The foreign investment related survey conducted by the United Nations in various countries should set alarm bells ringing amongst our policy makers, as it not only confirms the decline in Foreign Direct Investment (FDI) in India but also highlights perennial problems which are yet to be addressed. According to the UN survey, when compared to 2009 there has been a steep decline of USD 10 billion FDI in the country in 2010. Subsequently, India has dropped to the 14th rank in the list of countries attracting maximum FDI. In 2009, India stood tall at 8th position drawing a FDI to the tune of USD 36 billion. Albeit, it will be difficult to figure out whether our policy makers accede with the view of financial experts who have analysed the issue of decline in Foreign Direct Investment as a matter of grave concern, but they should definitely empathise the need for creating a healthy environment to give a fillip to investments. Any alibi in this context is highly unacceptable because at the global stage there has been a five percent increase in foreign investment and even a country like Bangladesh has witnessed a 30 percent increase in foreign investment. India cannot condone the fact that last year more than half of the foreign investment was made in developing nations. Therefore, it is pertinent to explore the root cause which has led to the downfall of foreign investment. As the Indian government is well versed with these issues, there is no other way out than finding a solution to the prevailing problems.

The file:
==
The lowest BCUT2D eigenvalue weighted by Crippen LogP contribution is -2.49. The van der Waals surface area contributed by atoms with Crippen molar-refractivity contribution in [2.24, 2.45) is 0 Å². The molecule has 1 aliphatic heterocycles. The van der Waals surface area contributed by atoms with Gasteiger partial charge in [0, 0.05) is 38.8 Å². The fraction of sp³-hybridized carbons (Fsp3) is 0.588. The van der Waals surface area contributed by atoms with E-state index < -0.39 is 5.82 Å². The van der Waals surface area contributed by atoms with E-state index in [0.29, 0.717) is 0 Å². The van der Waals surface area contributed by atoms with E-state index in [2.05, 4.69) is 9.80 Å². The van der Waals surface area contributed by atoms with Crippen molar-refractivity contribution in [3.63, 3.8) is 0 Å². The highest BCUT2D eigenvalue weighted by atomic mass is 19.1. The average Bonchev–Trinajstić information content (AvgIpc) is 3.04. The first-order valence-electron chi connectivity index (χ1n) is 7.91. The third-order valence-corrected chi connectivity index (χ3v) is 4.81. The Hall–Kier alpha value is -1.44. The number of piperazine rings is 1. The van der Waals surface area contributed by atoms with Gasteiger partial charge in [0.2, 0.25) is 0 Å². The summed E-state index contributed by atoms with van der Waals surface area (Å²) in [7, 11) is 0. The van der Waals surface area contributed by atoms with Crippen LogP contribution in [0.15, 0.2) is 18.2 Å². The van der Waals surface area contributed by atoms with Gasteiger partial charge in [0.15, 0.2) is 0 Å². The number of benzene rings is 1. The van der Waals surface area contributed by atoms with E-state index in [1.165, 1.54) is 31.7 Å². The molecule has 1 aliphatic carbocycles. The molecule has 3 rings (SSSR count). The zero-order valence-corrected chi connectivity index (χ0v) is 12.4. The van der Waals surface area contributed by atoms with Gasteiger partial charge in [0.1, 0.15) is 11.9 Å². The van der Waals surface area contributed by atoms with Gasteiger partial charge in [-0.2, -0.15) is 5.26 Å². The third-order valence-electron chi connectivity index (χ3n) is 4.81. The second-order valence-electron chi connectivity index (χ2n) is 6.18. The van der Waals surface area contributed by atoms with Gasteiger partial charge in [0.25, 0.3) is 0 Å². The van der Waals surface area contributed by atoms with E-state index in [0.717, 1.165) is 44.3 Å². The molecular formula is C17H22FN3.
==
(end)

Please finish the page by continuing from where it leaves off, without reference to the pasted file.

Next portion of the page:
It is not surprising that scams and corruptions are the two major reasons cited by the United Nations behind the decline in Foreign Direct Investment in India. The soaring number of cases of corruption is playing on the minds of foreign investors. The negative situation caused by the failure of government mechanism cannot be ameliorated by making superficial statements to showcase it’s resoluteness to promote foreign investment. These tall claims are nothing but a damp squib as the financial experts are compelled to arrive at a conclusion that neither the Indian government has developed an effective mechanism to counter corruption, nor it has undertaken any serious measure to speed up the pending economic reforms. It is highly disappointing that at a time when all and sundry have backed the urgent need for the second phase of economic reforms, the Union Government is busy making hollow assurances on the issue. The issue is not only related to delay in the amendment of the Land Acquisition Act to boost the industrial sector, but also includes several pending projects which are hampering the country’s growth. On one hand there appears to be no fresh ray of hope for the energy sector, on the other, infrastructural developments too have come to a standstill. Similarly, projects related to labour reforms, pension reforms also hang in a balance.  Under such circumstances, it becomes extremely important for the Union Government to adopt a serious approach towards the United Nations survey.